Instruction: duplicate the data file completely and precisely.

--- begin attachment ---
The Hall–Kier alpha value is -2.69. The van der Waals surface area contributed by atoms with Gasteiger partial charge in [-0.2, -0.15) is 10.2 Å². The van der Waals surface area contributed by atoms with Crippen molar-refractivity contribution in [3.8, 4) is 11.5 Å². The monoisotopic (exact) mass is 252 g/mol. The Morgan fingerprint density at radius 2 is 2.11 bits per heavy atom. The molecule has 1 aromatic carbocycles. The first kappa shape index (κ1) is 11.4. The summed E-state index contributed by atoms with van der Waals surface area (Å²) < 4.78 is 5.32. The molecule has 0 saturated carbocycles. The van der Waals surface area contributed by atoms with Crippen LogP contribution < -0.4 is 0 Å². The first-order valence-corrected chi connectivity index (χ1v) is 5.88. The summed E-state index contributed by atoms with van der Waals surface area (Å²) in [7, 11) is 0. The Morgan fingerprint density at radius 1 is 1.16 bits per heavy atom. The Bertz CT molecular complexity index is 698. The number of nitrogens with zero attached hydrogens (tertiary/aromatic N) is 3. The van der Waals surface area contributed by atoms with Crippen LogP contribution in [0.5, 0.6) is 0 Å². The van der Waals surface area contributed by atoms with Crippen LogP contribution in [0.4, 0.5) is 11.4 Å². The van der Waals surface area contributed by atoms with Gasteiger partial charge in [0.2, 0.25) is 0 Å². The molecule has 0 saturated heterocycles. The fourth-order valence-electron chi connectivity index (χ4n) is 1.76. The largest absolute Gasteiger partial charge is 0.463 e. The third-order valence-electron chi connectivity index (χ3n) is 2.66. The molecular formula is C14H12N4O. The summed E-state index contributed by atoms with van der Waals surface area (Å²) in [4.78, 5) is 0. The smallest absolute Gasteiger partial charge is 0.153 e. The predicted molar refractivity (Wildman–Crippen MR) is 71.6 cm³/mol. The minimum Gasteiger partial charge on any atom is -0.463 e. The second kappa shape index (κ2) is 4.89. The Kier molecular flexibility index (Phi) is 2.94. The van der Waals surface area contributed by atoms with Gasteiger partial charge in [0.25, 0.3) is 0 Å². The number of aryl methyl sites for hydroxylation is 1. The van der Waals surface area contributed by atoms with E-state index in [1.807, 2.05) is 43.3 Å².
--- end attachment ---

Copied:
The Hall–Kier alpha value is -2.69. The van der Waals surface area contributed by atoms with Gasteiger partial charge in [-0.2, -0.15) is 10.2 Å². The van der Waals surface area contributed by atoms with Crippen molar-refractivity contribution in [3.8, 4) is 11.5 Å². The monoisotopic (exact) mass is 252 g/mol. The Morgan fingerprint density at radius 2 is 2.11 bits per heavy atom. The molecule has 1 aromatic carbocycles. The first kappa shape index (κ1) is 11.4. The summed E-state index contributed by atoms with van der Waals surface area (Å²) < 4.78 is 5.32. The molecule has 0 saturated carbocycles. The van der Waals surface area contributed by atoms with Crippen LogP contribution < -0.4 is 0 Å². The first-order valence-corrected chi connectivity index (χ1v) is 5.88. The summed E-state index contributed by atoms with van der Waals surface area (Å²) in [7, 11) is 0. The Morgan fingerprint density at radius 1 is 1.16 bits per heavy atom. The Bertz CT molecular complexity index is 698. The number of nitrogens with zero attached hydrogens (tertiary/aromatic N) is 3. The van der Waals surface area contributed by atoms with Crippen LogP contribution in [0.5, 0.6) is 0 Å². The van der Waals surface area contributed by atoms with Crippen LogP contribution in [0.4, 0.5) is 11.4 Å². The van der Waals surface area contributed by atoms with Gasteiger partial charge in [0.2, 0.25) is 0 Å². The molecule has 0 saturated heterocycles. The fourth-order valence-electron chi connectivity index (χ4n) is 1.76. The largest absolute Gasteiger partial charge is 0.463 e. The third-order valence-electron chi connectivity index (χ3n) is 2.66. The molecular formula is C14H12N4O. The summed E-state index contributed by atoms with van der Waals surface area (Å²) in [4.78, 5) is 0. The smallest absolute Gasteiger partial charge is 0.153 e. The predicted molar refractivity (Wildman–Crippen MR) is 71.6 cm³/mol. The minimum Gasteiger partial charge on any atom is -0.463 e. The second kappa shape index (κ2) is 4.89. The Kier molecular flexibility index (Phi) is 2.94. The van der Waals surface area contributed by atoms with Gasteiger partial charge in [0.25, 0.3) is 0 Å². The number of aryl methyl sites for hydroxylation is 1. The van der Waals surface area contributed by atoms with E-state index in [1.807, 2.05) is 43.3 Å².